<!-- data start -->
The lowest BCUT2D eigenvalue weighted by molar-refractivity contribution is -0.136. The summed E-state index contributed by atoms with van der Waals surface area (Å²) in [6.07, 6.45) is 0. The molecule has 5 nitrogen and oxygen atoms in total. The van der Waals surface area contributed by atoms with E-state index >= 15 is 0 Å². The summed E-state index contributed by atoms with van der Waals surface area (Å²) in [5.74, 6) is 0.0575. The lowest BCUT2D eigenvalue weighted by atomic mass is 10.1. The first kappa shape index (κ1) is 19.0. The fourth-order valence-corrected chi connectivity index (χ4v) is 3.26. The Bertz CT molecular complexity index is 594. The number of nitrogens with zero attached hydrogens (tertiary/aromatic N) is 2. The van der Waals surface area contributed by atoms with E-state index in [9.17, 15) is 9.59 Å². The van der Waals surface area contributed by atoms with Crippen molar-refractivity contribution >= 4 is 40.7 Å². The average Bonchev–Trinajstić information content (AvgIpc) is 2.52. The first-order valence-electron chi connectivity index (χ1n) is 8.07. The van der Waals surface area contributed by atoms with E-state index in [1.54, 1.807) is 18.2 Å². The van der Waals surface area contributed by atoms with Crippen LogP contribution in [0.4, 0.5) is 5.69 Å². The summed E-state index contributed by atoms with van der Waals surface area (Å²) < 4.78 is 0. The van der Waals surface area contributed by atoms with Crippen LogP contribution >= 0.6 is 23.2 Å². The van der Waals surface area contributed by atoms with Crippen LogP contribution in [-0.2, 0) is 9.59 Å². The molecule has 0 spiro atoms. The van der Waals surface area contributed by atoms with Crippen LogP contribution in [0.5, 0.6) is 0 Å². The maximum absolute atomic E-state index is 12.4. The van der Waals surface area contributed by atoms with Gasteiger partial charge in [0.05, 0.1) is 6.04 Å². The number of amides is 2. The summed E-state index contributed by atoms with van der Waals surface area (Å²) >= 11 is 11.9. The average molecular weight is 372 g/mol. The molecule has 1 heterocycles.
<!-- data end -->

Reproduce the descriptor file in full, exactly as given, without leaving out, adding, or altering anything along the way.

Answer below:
The lowest BCUT2D eigenvalue weighted by molar-refractivity contribution is -0.136. The summed E-state index contributed by atoms with van der Waals surface area (Å²) in [6.07, 6.45) is 0. The molecule has 5 nitrogen and oxygen atoms in total. The van der Waals surface area contributed by atoms with E-state index >= 15 is 0 Å². The summed E-state index contributed by atoms with van der Waals surface area (Å²) in [5.74, 6) is 0.0575. The lowest BCUT2D eigenvalue weighted by atomic mass is 10.1. The first kappa shape index (κ1) is 19.0. The fourth-order valence-corrected chi connectivity index (χ4v) is 3.26. The Bertz CT molecular complexity index is 594. The number of nitrogens with zero attached hydrogens (tertiary/aromatic N) is 2. The van der Waals surface area contributed by atoms with E-state index in [9.17, 15) is 9.59 Å². The van der Waals surface area contributed by atoms with Crippen molar-refractivity contribution >= 4 is 40.7 Å². The average Bonchev–Trinajstić information content (AvgIpc) is 2.52. The first-order valence-electron chi connectivity index (χ1n) is 8.07. The van der Waals surface area contributed by atoms with E-state index in [1.54, 1.807) is 18.2 Å². The van der Waals surface area contributed by atoms with Crippen LogP contribution in [0.4, 0.5) is 5.69 Å². The summed E-state index contributed by atoms with van der Waals surface area (Å²) < 4.78 is 0. The van der Waals surface area contributed by atoms with Crippen LogP contribution >= 0.6 is 23.2 Å². The van der Waals surface area contributed by atoms with Crippen LogP contribution in [-0.2, 0) is 9.59 Å². The molecule has 0 spiro atoms. The van der Waals surface area contributed by atoms with Crippen LogP contribution in [0.5, 0.6) is 0 Å². The maximum absolute atomic E-state index is 12.4. The van der Waals surface area contributed by atoms with Gasteiger partial charge in [0.05, 0.1) is 6.04 Å². The number of amides is 2. The summed E-state index contributed by atoms with van der Waals surface area (Å²) >= 11 is 11.9. The average molecular weight is 372 g/mol. The molecule has 1 heterocycles.